This section is from the book "Research In Physiopathology As Basis Of Guided Chemotherapy With Special Application To Cancer", by Emanuel Revici. Also available from amazon: Research In Physiopathology
A group of advanced schizophrenic patients (221) were given 500 cc. of a 6% solution of n butanol in saline intravenously, the entire amount being injected in 30 minutes. The only manifestation which could be considered to parallel the toxic effect in animals was a very short period of somnolence which, in only one or two cases, could be considered as sleep. Usually, even with doses of 500 cc. of a 6% solution administered intravenously in less than 25 minutes, it was not possible to obtain even this transitory somnolence. No toxic effect was noted when the same dose was again administered 24 to 48 hours later, and repeated several times. Except for an inflammation of the vein which appears only if hundreds of cc. of a solution above 6% is injected, no other noticeable effects are observed.
The intravenous administration, in postoperative cases, even of 15 gm. of butanol diluted in about 2-3 liters of saline per day, repeated for four and even five consecutive days, has been entirely free of any toxic effect.
Intramuscular administration was observed to be well tolerated even for higher concentrations of butanol. We obtained concentrated aqueous solutions by dissolving butanol in a 35% solution of sodium benzoate in water. Preparations containing more than 30% butanol seemed to induce necrosis when administered intramuscularly in animals and to induce pain at the site of injection in humans. A 30% solution of butanol, however, was well tolerated. Daily administration of subnarcotic doses for long periods to mice caused no toxic effects. On the other hand, repeated injections with narcotizing doses were toxic and even led to death of the animals after several days.
The administration of butanol in solutions of 6.5% in saline intraper itoneally in rats was seen to induce a hyperleucocytosis. 5 cc. injected at once was seen to double the previous amount of leucocytes. This increase started two hours after the beginning of the injections and continued progressively, to reach the value of 34,000, seven hours after the beginning of the injections. The hyperleucocytosis was seen to persist for more than 24 hours. The number of leucocytes was increased in the animal shown in Fig. 296.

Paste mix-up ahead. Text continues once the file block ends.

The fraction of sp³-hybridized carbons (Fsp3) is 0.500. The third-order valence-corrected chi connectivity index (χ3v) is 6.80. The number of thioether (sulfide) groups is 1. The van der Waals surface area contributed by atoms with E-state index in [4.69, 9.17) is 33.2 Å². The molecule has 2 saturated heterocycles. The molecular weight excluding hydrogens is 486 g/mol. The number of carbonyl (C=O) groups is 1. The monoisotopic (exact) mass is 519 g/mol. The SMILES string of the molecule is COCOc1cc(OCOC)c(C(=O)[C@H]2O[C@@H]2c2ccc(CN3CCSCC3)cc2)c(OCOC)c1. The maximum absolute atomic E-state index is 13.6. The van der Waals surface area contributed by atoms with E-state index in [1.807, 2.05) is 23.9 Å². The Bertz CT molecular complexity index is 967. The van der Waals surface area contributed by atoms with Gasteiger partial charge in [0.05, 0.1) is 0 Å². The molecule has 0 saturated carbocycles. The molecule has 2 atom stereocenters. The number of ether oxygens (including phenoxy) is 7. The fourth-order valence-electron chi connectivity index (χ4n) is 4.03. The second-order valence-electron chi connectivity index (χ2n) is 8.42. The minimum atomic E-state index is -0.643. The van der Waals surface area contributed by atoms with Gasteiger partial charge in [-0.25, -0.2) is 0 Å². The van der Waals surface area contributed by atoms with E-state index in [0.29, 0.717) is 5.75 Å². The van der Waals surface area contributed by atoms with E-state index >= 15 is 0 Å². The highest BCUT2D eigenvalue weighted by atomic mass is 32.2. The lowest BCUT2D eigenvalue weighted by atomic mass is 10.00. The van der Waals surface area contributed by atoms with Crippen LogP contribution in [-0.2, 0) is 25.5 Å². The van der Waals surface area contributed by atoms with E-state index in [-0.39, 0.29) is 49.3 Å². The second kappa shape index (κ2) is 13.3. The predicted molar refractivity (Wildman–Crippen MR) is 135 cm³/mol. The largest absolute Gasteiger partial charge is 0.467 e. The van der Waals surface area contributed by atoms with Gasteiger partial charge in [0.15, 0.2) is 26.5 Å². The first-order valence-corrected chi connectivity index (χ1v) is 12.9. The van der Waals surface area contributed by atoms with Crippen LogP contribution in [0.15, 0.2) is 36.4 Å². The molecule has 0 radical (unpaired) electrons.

A still more manifest effect was obtained with injections of 1 cc. of the same solution, repeated every hour during the day. It is interesting to note that this effect was manifested almost 6 hours after the injection with butanol. Fig. 297 shows an example of these experiments in which the number of leucocytes arrived at 42,500.
Fig. 296. The administration of 5 cc. of a solution of 6.5% n Butanol intra peri toneally to rats induces an increase in the leucocyte number.
Fig. 297. The administration of 1 cc. of n Butanol, repeated every hour, induces a sizable increase of leucocytes in rats.
In collaboration with R. Ravich and P. Teitelbaum we studied the effect of various agents upon the survival time of mice to which a severe caloric burn was inflicted. Under ether anesthesia, adult white female mice were scalded until the xyphoid, in water maintained at 90°C. When the duration of this treatment was 4 or more seconds, the animals died in a few minutes in superacute shock. With 3 seconds the animals survived the immediate effect of the burning.
They started to die several hours later, in 6 hours 40% of these animals had died, and at the 18th hour, 90% were dead.
The influence exerted by various agents was studied by injecting the respective solutions 2-3 times a day according to the experiment. The effect was judged according to the survival time. As the animals did not eat or drink and especially due to the local burns did not urinate or defecate, we considered the effects obtained during the first 18 hours, after which the animals were sacrified and used for the study of the chemical changes. Fig. 138 shows the results of such an experiment with sodium chloride, isotonic solution—sodium lactate 6 M solution, butanol 6.5% in saline— and butanol 6.5% in the sodium lactate solution. While sodium lactate alone seemed even to increase the mortality, and butanol in saline alone influence little this mortality, the effect of the butanol—sodium lactate solution was manifest. The mortality was reduced from beginning to end of the experiment. At the 18th hour it was of 30% instead of 90% for the controls. And of 95% for the animals treated with sodium lactate alone.
Adult rats and mice were injected subcutaneously in the back with 20 cc. and 3 cc. respectively of nitrogen which had been sterilized by being passed through sterile cotton plugs. Into the pouches so formed, a suspension of living coli bacilli—2 cc. for rats and 1/4cc. for mice—was injected. This suspension was obtained from a 24-hour culture on agar and was diluted to provide 10 million microbes per cc. One group of animals was treated by intraperitoneal injection of 1 cc. (for rats) and 1/4 cc. (for mice) of sterile sesame oil. The other group received injections of similar doses of 2% heptanol in oil. In some experiments, only one injection with heptanol was given, while in others this was repeated daily or every second day. In the controls no special reaction was seen. In the heptanol injected animals an exudate appeared in the infected pouch and led to rapid necrosis of the skin. A characteristic of the exudate was the presence of a small number of leucocytes.